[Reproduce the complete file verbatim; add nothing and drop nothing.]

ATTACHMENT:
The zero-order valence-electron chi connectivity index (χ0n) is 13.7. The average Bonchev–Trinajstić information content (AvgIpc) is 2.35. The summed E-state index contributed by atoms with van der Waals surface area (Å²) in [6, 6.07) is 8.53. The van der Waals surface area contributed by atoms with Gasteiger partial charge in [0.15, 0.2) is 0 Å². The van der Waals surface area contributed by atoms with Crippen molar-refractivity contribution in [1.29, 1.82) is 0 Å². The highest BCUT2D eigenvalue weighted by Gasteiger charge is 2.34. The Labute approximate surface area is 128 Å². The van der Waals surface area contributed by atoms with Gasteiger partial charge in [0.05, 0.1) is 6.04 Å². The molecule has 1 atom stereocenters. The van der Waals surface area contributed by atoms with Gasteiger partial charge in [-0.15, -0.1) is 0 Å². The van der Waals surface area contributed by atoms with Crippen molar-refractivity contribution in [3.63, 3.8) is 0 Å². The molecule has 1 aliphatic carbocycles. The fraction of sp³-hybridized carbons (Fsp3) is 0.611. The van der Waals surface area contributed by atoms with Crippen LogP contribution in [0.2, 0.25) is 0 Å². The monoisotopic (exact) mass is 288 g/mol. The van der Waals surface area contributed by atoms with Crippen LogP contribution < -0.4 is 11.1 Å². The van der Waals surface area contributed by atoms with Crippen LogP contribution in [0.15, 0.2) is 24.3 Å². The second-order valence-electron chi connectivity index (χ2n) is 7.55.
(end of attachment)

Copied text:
The zero-order valence-electron chi connectivity index (χ0n) is 13.7. The average Bonchev–Trinajstić information content (AvgIpc) is 2.35. The summed E-state index contributed by atoms with van der Waals surface area (Å²) in [6, 6.07) is 8.53. The van der Waals surface area contributed by atoms with Gasteiger partial charge in [0.15, 0.2) is 0 Å². The van der Waals surface area contributed by atoms with Crippen molar-refractivity contribution in [1.29, 1.82) is 0 Å². The highest BCUT2D eigenvalue weighted by Gasteiger charge is 2.34. The Labute approximate surface area is 128 Å². The van der Waals surface area contributed by atoms with Gasteiger partial charge in [0.05, 0.1) is 6.04 Å². The molecule has 1 atom stereocenters. The van der Waals surface area contributed by atoms with Gasteiger partial charge in [-0.15, -0.1) is 0 Å². The van der Waals surface area contributed by atoms with Crippen molar-refractivity contribution in [3.63, 3.8) is 0 Å². The molecule has 1 aliphatic carbocycles. The fraction of sp³-hybridized carbons (Fsp3) is 0.611. The van der Waals surface area contributed by atoms with Crippen LogP contribution in [0.2, 0.25) is 0 Å². The monoisotopic (exact) mass is 288 g/mol. The van der Waals surface area contributed by atoms with Crippen LogP contribution < -0.4 is 11.1 Å². The van der Waals surface area contributed by atoms with Crippen LogP contribution in [0.15, 0.2) is 24.3 Å². The second-order valence-electron chi connectivity index (χ2n) is 7.55.